By Zara Jacob ’21
The class of 2021 eased into their sophomore year with a trip to New York City, exploring exhibits in the Museum of Natural History and and seeing the Tony Award-winning “Best Musical,” Dear Evan Hansen.
With not a single textbook or laptop in hand, the grade split up onto four buses and headed on a 90-minute ride to the city. After reaching the museum, they were divided by advisories, perusing the various exhibits at the museum. Unlike previous years, when a scavenger hunt was assigned, the students had the freedom to pick which exhibits they wanted to visit with their advisories. Many of the students appreciated this change; Meghan Durkin (IV) explained, “I enjoyed the museum more than I anticipated because I got to see exhibits that I thought were interesting, as opposed to a plan created by our advisors.” From fossils to dioramas filled with cavemen, the first segment of the trip maintained a good balance of fun and education.
After eating lunch in the museum, the students made their way back to the buses and headed to the theater. Despite a slight accidental detour, all 150 sophomores eventually made it to the correct theater, where they watched the 2 o’clock showing of Dear Evan Hansen. As the students crowded up the stairs, many stopped for snacks, waiting anxiously for the musical to begin.
Dear Evan Hansen tackles themes of bullying, loneliness, and suicide — daunting topics that many teenagers face today. Sanjana Biswas (IV) said, “The musical was relevant to the modern times we live in, and the portrayal of social media and its platform was very accurate.”
The musical begins with showing two teenage boys who struggle with depression and anxiety. Evan, the protagonist of the musical, desperately seeks to step out of the shadows and be noticed. We see Evan’s yearning for true care and appreciation through the passionate performance of his song, “Waving Through a Window.” His mother, juggling school and work, struggles to be there for Evan, and his therapist suggests he write letters to himself to help his self-confidence (hence the name Dear Evan Hansen). The other teenage boy, Connor Murphy, is briefly introduced to the audience before committing suicide.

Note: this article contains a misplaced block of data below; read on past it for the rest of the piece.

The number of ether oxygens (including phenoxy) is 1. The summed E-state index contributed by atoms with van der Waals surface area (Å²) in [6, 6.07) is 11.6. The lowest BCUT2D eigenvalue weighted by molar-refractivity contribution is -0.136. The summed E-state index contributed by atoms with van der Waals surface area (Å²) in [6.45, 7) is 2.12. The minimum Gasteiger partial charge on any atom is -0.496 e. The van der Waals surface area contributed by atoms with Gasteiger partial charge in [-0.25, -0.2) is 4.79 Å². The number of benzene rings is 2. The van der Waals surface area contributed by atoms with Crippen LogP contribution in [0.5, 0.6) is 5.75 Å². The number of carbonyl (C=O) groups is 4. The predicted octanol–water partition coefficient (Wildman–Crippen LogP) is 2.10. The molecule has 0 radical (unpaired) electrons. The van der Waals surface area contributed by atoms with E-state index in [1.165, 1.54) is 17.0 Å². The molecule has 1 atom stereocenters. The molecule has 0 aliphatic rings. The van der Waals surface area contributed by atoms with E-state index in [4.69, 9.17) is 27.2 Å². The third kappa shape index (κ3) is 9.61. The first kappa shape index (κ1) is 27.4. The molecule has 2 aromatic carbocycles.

Through a series of unfortunate events, one of Evan’s letters to himself, which discusses his troubling thoughts and anxieties, is with Connor on the day he commits suicide, and is misconstrued as Connor’s last words being addressed to Evan. Stuck in an impossible situation, Evan hopes for everything to blow over, but ends up meeting with Connor’s family almost every day and pretends to have known Connor as a best friend. All of Evan’s dreams begin to come true – he lands the girl of his dreams, feels the warmth of a loving, present family, and becomes famous on social media. To know how Evan fares throughout the rest of the musical, you will have to go and see it. From the actors to the captivating music, it is no wonder that Dear Evan Hansen has won so many awards.
After the show, the sophomores headed back to Pingry, their first day of school having come to an end.
By Brynn Weisholtz ’20
On a mighty first day of class trips, the junior class explored the historical sites of Philadelphia and a renowned museum.
Arriving bright and early on an unseasonably hot September morning, the junior class prepared to board coach buses and embark on a trip to Philadelphia. The students gathered in their advisory groups and, upon arriving in the City of Brotherly Love, began a grade-wide scavenger hunt.
Walking around Philadelphia on a search for historical artifacts and buildings, students rekindled friendships from last year while finding everything from jumbo-sized puzzle pieces to the famous Prince Music Theater.
Following the scavenger hunt, the students and faculty made their way to the acclaimed Reading Terminal Market. Celebrating 125 years in existence, the Reading Terminal Market is one of America’s largest and oldest public markets, offering its visitors a wide selection of produce, meats, poultry, seafood, cheeses, baked goods, and much more.
The market is not only a source of locally grown and exotic food choices – it is home to a variety of restaurants and, more importantly, is regarded as a piece of Philadelphian history that draws tourists and locals year round.
As they ate their lunch in the National Historic Landmark Building, which is home to the Reading Terminal Market, the students took some time to relax and rest after their hunt around Philly.
The final stop of the day was to visit the Philadelphia Museum of Art, where the students had an opportunity to walk the halls of the quiet museum and take in all the beautiful works, especially noting the serene water lily paintings and antique Chinese artifacts.